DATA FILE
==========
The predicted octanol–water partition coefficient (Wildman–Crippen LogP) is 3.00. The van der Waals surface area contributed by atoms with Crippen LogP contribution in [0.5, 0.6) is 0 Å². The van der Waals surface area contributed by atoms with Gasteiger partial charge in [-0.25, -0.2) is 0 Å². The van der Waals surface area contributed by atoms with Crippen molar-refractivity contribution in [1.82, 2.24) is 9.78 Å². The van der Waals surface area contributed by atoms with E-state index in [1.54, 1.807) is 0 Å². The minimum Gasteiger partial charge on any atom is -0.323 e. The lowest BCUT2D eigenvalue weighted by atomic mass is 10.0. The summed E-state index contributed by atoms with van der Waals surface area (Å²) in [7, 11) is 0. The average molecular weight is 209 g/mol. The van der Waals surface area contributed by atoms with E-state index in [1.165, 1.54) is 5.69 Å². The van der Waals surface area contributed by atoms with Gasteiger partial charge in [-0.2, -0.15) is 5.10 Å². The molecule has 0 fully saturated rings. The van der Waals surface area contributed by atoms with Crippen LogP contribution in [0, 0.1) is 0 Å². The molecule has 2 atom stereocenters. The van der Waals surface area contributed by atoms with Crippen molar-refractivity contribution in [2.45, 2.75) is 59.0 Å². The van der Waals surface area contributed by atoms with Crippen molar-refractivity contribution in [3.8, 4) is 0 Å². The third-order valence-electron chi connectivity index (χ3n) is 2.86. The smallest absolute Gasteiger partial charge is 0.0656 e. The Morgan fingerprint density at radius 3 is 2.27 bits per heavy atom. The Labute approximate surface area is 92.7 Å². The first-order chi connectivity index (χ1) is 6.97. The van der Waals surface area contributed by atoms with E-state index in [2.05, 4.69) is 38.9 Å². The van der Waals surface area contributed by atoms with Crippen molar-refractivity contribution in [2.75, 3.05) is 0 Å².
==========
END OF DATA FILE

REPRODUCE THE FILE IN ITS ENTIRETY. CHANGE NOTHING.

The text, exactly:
The predicted octanol–water partition coefficient (Wildman–Crippen LogP) is 3.00. The van der Waals surface area contributed by atoms with Crippen LogP contribution in [0.5, 0.6) is 0 Å². The van der Waals surface area contributed by atoms with Gasteiger partial charge in [-0.25, -0.2) is 0 Å². The van der Waals surface area contributed by atoms with Crippen molar-refractivity contribution in [1.82, 2.24) is 9.78 Å². The van der Waals surface area contributed by atoms with E-state index in [1.54, 1.807) is 0 Å². The minimum Gasteiger partial charge on any atom is -0.323 e. The lowest BCUT2D eigenvalue weighted by atomic mass is 10.0. The summed E-state index contributed by atoms with van der Waals surface area (Å²) in [7, 11) is 0. The average molecular weight is 209 g/mol. The van der Waals surface area contributed by atoms with E-state index in [1.165, 1.54) is 5.69 Å². The van der Waals surface area contributed by atoms with Gasteiger partial charge in [-0.2, -0.15) is 5.10 Å². The molecule has 0 fully saturated rings. The van der Waals surface area contributed by atoms with Crippen LogP contribution in [0, 0.1) is 0 Å². The molecule has 2 atom stereocenters. The van der Waals surface area contributed by atoms with Crippen molar-refractivity contribution in [2.45, 2.75) is 59.0 Å². The van der Waals surface area contributed by atoms with Crippen molar-refractivity contribution in [3.8, 4) is 0 Å². The third-order valence-electron chi connectivity index (χ3n) is 2.86. The smallest absolute Gasteiger partial charge is 0.0656 e. The Morgan fingerprint density at radius 3 is 2.27 bits per heavy atom. The Labute approximate surface area is 92.7 Å². The first-order chi connectivity index (χ1) is 6.97. The van der Waals surface area contributed by atoms with E-state index in [2.05, 4.69) is 38.9 Å². The van der Waals surface area contributed by atoms with Crippen molar-refractivity contribution in [2.75, 3.05) is 0 Å².